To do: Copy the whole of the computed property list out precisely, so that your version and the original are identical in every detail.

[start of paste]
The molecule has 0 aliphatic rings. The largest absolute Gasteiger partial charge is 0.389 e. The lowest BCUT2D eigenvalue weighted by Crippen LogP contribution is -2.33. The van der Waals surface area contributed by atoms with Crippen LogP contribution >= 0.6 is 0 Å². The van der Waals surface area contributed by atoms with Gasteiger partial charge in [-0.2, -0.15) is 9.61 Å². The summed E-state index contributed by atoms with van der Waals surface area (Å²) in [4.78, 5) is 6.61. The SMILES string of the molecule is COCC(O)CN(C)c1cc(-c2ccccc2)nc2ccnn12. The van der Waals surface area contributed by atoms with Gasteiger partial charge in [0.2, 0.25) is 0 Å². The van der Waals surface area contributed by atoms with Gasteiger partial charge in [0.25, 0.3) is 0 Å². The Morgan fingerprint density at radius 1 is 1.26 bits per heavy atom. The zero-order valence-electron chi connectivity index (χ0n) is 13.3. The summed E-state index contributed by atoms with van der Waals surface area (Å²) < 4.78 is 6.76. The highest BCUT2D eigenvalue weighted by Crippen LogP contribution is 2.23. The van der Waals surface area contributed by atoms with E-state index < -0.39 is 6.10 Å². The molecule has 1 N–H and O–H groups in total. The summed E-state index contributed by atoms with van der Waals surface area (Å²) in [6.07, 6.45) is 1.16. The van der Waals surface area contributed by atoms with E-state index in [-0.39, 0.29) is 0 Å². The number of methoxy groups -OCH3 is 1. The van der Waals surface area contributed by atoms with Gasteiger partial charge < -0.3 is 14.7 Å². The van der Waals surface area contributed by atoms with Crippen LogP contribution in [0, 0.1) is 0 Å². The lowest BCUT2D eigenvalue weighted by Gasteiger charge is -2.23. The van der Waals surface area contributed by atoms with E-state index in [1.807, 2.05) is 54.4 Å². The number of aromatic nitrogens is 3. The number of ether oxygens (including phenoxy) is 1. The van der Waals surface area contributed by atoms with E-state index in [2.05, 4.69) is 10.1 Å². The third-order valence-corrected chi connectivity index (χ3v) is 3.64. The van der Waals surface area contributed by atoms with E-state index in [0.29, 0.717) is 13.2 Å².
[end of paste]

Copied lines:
The molecule has 0 aliphatic rings. The largest absolute Gasteiger partial charge is 0.389 e. The lowest BCUT2D eigenvalue weighted by Crippen LogP contribution is -2.33. The van der Waals surface area contributed by atoms with Crippen LogP contribution >= 0.6 is 0 Å². The van der Waals surface area contributed by atoms with Gasteiger partial charge in [-0.2, -0.15) is 9.61 Å². The summed E-state index contributed by atoms with van der Waals surface area (Å²) in [4.78, 5) is 6.61. The SMILES string of the molecule is COCC(O)CN(C)c1cc(-c2ccccc2)nc2ccnn12. The van der Waals surface area contributed by atoms with Gasteiger partial charge in [0.2, 0.25) is 0 Å². The van der Waals surface area contributed by atoms with Gasteiger partial charge in [0.25, 0.3) is 0 Å². The Morgan fingerprint density at radius 1 is 1.26 bits per heavy atom. The zero-order valence-electron chi connectivity index (χ0n) is 13.3. The summed E-state index contributed by atoms with van der Waals surface area (Å²) < 4.78 is 6.76. The highest BCUT2D eigenvalue weighted by Crippen LogP contribution is 2.23. The van der Waals surface area contributed by atoms with E-state index < -0.39 is 6.10 Å². The molecule has 1 N–H and O–H groups in total. The summed E-state index contributed by atoms with van der Waals surface area (Å²) in [6.07, 6.45) is 1.16. The van der Waals surface area contributed by atoms with E-state index in [-0.39, 0.29) is 0 Å². The number of methoxy groups -OCH3 is 1. The van der Waals surface area contributed by atoms with Gasteiger partial charge < -0.3 is 14.7 Å². The van der Waals surface area contributed by atoms with Crippen LogP contribution in [0, 0.1) is 0 Å². The lowest BCUT2D eigenvalue weighted by Gasteiger charge is -2.23. The van der Waals surface area contributed by atoms with E-state index in [1.807, 2.05) is 54.4 Å². The number of aromatic nitrogens is 3. The number of ether oxygens (including phenoxy) is 1. The van der Waals surface area contributed by atoms with E-state index in [2.05, 4.69) is 10.1 Å². The third-order valence-corrected chi connectivity index (χ3v) is 3.64. The van der Waals surface area contributed by atoms with E-state index in [0.29, 0.717) is 13.2 Å².